CMMC not for COTS

A recent modification to DoD’s website spells out a small but very specific change about the Cybersecurity Maturity Model Certification (CMMC): it’s not applicable to DoD suppliers that only provide commercial-off-the-shelf products. (FedScoop, May 5, 2020)

Originally, DoD and CMMC administrators explained that all contractors and subcontractors must be certified under  CMMC by a third-party assessor. However, a few weeks ago, the Office of the Under Secretary of Defense for Acquisition and Sustainment changed the official website. The revised FAQ section states: “Companies that solely produce Commercial-Off-The-Shelf (COTS) products do not require a CMMC certification.” (ibid)

CMMC is in place to certify contractors have the cybersecurity practices in place to work with controlled unclassified information, the actual products themselves. (ibid)

Wondering if CMMC applies to the products and or services you provide? Give us a call.

New Cybersecurity Certification Requirements

The Office for the Under Secretary of Defense and Sustainment (OUSD (A&S)) recently released its Cyber Security Maturity model Certification (CMMC). DoD stakeholders, University Affiliated Research Centers (UARCs), Federally Funded Research and Development Centers (FFRDCs) and the Defense Industrial Base (DIB) all had a hand in developing the CMMC model. This model measures cybersecurity maturity using five levels (from basic to advanced) and aligns a set of processes and practices with the type and sensitivity of the information to be protected and any associated threats to that information. (CMMC Model v1.0, January 30, 2020)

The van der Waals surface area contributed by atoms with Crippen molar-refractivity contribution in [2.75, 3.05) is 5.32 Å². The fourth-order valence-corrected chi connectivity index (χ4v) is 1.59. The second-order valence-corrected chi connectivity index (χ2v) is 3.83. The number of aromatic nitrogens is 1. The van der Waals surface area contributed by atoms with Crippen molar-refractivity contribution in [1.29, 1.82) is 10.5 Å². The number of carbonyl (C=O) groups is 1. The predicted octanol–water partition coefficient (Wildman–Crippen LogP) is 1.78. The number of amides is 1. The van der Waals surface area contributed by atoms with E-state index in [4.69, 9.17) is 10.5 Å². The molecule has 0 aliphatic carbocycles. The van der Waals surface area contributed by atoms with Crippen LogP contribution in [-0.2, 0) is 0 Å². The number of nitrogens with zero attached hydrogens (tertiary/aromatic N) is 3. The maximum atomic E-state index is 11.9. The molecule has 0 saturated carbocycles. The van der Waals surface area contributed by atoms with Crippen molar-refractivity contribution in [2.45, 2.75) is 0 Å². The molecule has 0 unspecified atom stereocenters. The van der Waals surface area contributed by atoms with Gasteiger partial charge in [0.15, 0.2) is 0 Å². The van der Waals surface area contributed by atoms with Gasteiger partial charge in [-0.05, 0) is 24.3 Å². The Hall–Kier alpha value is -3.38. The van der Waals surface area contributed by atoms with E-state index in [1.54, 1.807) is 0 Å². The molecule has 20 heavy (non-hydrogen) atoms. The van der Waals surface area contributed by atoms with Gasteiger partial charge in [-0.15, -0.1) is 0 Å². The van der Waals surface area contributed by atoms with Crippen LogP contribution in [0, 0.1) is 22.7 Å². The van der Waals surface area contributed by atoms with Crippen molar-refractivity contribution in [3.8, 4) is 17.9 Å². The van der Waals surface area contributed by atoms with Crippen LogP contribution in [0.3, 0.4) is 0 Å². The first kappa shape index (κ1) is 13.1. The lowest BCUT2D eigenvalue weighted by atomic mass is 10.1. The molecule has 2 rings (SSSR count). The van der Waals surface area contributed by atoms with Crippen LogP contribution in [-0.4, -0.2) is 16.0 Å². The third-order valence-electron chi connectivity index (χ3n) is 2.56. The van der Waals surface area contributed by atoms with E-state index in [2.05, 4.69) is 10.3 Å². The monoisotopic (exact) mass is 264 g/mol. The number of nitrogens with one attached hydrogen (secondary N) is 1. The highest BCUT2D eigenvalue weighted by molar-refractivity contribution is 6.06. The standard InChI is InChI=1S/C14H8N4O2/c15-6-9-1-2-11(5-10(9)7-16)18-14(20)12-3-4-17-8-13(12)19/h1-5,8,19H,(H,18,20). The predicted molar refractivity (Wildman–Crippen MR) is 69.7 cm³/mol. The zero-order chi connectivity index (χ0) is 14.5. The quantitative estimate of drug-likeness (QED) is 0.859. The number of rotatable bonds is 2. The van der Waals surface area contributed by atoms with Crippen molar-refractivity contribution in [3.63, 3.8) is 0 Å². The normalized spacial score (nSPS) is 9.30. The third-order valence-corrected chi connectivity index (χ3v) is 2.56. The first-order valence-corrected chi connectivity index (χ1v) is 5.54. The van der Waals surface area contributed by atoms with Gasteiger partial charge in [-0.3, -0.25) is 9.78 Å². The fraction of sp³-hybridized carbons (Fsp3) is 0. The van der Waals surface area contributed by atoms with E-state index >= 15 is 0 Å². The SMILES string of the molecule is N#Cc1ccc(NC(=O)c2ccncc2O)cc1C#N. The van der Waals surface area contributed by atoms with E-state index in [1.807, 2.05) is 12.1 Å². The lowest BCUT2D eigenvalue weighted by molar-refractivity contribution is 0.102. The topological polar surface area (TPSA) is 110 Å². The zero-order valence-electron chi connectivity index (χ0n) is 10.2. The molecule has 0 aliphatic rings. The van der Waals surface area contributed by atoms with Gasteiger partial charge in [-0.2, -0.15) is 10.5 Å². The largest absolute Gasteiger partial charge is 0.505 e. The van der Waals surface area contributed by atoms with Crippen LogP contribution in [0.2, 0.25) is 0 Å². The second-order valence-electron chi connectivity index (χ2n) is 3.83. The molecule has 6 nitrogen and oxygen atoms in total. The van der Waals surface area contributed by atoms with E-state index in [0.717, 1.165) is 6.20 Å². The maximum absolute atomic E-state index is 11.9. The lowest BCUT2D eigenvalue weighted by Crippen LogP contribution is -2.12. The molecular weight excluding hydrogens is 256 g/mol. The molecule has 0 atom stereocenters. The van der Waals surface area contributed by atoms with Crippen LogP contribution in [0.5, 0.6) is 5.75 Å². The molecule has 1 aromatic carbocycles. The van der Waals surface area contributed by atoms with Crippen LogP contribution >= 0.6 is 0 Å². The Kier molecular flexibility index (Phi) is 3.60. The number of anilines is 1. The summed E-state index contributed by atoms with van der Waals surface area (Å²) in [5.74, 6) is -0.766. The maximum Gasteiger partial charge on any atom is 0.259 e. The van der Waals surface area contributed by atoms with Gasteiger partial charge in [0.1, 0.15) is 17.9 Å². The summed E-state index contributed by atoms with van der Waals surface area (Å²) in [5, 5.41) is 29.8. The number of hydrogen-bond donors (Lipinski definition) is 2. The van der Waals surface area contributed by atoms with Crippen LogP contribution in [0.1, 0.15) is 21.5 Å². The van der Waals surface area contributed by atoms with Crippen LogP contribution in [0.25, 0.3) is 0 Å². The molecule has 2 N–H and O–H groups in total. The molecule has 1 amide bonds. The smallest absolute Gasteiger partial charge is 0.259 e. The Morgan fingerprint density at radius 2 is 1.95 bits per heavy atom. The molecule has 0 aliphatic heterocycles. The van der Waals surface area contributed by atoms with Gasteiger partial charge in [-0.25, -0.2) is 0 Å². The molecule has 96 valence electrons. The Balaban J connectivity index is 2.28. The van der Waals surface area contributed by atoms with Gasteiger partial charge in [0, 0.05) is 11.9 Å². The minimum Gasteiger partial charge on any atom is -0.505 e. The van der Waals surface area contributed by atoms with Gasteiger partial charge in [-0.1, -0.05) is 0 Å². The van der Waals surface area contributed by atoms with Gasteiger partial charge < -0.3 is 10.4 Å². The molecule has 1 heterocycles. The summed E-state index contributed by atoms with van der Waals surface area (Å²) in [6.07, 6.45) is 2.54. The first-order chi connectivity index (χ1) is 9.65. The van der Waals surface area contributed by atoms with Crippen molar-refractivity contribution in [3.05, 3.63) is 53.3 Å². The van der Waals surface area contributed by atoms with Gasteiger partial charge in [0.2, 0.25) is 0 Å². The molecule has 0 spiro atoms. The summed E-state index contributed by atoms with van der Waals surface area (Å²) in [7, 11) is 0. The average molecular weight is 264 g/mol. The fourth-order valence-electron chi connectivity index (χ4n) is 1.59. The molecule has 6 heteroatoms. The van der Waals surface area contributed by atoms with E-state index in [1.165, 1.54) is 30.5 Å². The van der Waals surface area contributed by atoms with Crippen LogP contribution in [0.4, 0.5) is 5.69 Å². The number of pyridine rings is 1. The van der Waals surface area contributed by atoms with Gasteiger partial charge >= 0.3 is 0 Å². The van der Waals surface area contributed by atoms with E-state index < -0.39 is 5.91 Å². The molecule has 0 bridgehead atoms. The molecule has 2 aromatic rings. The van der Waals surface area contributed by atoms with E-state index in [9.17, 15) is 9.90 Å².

DoD’s CMMC enhances the protection of:

  • Federal Contract Information (FCI) provided or generated by the government, but not intended for public release
  • Controlled Unclassified Information (CUI), which requires safeguarding or dissemination consistent with laws, regulations and government-wide policies. (ibid)

The CMMC model includes the safeguarding requirements for FCI spelled out in FAR clause 52.204-21 and the security requirements for CUI stated in the National Institute of Standards and Technology (NIST) Special Publication (SP) 800-171 per DFARS clause 252.204-7012 [3,4,5].

Included in the CMMC model is a certification piece verifying the implementation of cybersecurity maturity measure processes and practices. This is intended to deliver assurance to the DoD that contractors and subcontractors can sufficiently protect CUI at a level equal to the risk. (ibid)

To obtain a full overview of the CMMC Model, domains, practices, and processes, please review the Cybersecurity Maturity Model Certification.

Have questions about the effect on your current contract or one in works? Give us a call.

Line Item: Cybersecurity

We knew it would eventually happen. DoD is finally looking to permit cybersecurity costs as “allowable” on certain types of government contracts. (Federal News Network, June 2019)

Katie Arrington, the special assistant to the Assistant Secretary of Defense for Acquisition for Cyber in the Office of the Under Secretary of Acquisition and Sustainment in DoD, recently spoke at the Professional Services Council (PSC) gathering in Virginia. Ms. Arrington is the lead for the DoD effort to develop and institutionalize the new Cybersecurity Maturity Model Certification (CMMC) standard for vendors. She told attendees that she wants to enact a legitimate standard for cybersecurity allowable costs. (ibid)